A year ago, American newspapers headlined the election
defeat of the prime architects of Sweden's famed welfare
state, the Social Democrats, who were suddenly out of power
for the first time since 1932. The shift prompted new looks by
scholars at the future of Sweden's controversial, oft-
misunderstood experiments in social and economic welfare.
Here, historian Steven Koblik assesses some long-popular
stereotypes—"socialism, sin, and suicide"—of Sweden. M.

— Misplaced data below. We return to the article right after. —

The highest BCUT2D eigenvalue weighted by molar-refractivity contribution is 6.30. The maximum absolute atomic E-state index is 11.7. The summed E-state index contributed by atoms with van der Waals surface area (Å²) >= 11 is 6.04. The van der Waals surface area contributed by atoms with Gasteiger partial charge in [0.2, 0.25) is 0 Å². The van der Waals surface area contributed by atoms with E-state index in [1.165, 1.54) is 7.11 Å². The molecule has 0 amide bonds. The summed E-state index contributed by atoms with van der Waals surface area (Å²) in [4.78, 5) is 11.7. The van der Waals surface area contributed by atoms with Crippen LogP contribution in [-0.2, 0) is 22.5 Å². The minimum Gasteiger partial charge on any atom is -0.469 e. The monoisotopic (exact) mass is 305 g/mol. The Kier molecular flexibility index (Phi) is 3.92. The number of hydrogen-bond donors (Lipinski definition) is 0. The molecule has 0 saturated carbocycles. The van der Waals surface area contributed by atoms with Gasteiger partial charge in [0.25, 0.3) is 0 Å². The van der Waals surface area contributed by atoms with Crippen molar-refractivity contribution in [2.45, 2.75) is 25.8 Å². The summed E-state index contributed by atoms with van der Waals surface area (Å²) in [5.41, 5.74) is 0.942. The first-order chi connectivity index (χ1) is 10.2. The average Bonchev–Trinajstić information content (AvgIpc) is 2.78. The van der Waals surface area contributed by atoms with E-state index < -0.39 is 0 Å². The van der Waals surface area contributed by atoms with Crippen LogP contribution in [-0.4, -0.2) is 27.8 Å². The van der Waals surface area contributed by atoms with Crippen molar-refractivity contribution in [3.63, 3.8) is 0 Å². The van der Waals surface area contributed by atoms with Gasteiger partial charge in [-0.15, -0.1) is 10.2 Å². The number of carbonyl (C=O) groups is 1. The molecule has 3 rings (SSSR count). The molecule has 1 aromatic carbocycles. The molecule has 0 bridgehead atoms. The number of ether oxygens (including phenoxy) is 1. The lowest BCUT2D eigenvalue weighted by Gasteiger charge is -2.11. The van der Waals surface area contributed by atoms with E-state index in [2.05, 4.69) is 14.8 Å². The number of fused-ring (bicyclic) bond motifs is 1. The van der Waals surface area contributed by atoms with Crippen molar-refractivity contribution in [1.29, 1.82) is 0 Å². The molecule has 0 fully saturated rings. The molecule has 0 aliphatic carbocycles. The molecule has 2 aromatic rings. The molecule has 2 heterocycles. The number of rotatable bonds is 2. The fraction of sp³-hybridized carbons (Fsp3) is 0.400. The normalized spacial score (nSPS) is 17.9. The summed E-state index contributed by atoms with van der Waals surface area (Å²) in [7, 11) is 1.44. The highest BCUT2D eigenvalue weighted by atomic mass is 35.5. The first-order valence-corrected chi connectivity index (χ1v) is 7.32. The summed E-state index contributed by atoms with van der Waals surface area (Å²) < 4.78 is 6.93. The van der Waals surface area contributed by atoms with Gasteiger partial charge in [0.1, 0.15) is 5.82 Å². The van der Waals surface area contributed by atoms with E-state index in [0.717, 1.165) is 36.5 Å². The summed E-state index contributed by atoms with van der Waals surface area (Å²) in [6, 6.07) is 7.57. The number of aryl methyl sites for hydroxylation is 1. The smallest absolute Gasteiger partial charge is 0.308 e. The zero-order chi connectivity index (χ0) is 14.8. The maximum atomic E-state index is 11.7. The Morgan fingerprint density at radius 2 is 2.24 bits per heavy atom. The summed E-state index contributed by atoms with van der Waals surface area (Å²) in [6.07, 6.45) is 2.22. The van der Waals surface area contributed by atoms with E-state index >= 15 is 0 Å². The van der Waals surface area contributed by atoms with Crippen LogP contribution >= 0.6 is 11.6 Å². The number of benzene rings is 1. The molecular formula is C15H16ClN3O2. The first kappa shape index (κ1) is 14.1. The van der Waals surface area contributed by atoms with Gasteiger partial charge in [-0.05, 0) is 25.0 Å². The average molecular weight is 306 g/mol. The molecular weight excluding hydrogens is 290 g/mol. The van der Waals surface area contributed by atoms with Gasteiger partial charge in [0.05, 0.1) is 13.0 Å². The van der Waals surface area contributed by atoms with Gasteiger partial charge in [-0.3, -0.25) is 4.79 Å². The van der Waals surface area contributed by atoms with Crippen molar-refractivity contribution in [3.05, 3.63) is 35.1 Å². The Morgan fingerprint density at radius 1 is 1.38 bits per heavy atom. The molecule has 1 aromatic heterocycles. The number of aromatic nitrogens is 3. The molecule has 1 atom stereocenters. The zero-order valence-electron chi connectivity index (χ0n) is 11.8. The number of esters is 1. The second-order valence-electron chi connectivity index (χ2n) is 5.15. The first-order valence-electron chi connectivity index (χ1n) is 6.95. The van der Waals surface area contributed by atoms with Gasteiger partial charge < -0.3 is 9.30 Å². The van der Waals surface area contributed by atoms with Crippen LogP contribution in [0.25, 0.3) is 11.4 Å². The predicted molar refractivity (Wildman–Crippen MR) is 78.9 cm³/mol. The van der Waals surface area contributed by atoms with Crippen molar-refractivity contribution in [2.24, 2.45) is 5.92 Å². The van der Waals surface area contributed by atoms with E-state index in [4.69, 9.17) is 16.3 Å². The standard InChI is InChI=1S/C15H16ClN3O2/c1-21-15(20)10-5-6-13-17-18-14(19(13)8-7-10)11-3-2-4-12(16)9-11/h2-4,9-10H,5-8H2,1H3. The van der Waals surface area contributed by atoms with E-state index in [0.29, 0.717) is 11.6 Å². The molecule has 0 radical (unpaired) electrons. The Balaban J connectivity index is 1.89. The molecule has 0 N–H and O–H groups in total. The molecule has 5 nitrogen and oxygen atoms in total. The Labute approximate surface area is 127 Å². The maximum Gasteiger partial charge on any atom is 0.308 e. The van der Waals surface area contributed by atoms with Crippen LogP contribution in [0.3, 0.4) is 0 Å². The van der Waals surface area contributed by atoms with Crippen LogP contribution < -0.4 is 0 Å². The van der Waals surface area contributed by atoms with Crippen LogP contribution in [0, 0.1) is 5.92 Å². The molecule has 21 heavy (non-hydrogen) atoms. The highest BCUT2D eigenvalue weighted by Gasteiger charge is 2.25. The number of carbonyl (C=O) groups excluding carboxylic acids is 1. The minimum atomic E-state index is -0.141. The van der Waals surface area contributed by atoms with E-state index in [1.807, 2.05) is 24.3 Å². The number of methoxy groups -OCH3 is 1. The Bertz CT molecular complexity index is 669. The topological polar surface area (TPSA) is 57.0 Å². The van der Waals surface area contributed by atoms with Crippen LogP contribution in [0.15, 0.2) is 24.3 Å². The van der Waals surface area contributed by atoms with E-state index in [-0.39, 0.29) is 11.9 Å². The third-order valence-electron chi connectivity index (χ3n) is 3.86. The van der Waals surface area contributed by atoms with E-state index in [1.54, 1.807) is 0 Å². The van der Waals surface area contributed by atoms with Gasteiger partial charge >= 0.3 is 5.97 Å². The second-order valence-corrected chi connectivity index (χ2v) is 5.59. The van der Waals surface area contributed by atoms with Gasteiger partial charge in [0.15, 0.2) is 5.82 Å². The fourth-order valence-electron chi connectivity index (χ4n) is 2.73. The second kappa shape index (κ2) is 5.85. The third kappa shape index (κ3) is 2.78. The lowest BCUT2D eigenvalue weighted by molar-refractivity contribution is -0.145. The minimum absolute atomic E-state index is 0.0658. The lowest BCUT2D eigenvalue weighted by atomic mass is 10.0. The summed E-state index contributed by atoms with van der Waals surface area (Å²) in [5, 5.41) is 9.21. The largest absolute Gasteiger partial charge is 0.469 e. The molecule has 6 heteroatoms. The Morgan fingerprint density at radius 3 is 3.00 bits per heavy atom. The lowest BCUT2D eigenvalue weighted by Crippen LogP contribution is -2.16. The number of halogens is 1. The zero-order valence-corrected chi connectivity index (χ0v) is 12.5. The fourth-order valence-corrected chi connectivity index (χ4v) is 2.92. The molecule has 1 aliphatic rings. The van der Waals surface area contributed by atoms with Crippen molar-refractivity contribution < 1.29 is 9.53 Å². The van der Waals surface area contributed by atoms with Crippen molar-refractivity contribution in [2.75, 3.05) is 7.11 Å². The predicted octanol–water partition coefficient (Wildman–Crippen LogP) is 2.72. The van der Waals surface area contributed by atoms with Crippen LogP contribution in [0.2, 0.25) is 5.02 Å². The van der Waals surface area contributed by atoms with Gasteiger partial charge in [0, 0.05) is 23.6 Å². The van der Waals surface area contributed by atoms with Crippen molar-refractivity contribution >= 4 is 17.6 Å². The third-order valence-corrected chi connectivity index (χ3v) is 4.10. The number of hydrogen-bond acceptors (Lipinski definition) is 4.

Donald Hancock, a professor of government, reviews the
Social Democrats' troubled efforts to combine economic
growth, egalitarianism, and "compensatory" welfare. Political
scientist Steven Kelman looks at the future. Our Background
Books review-essay stresses studies of Sweden's earlier history
and culture and its neglected literature.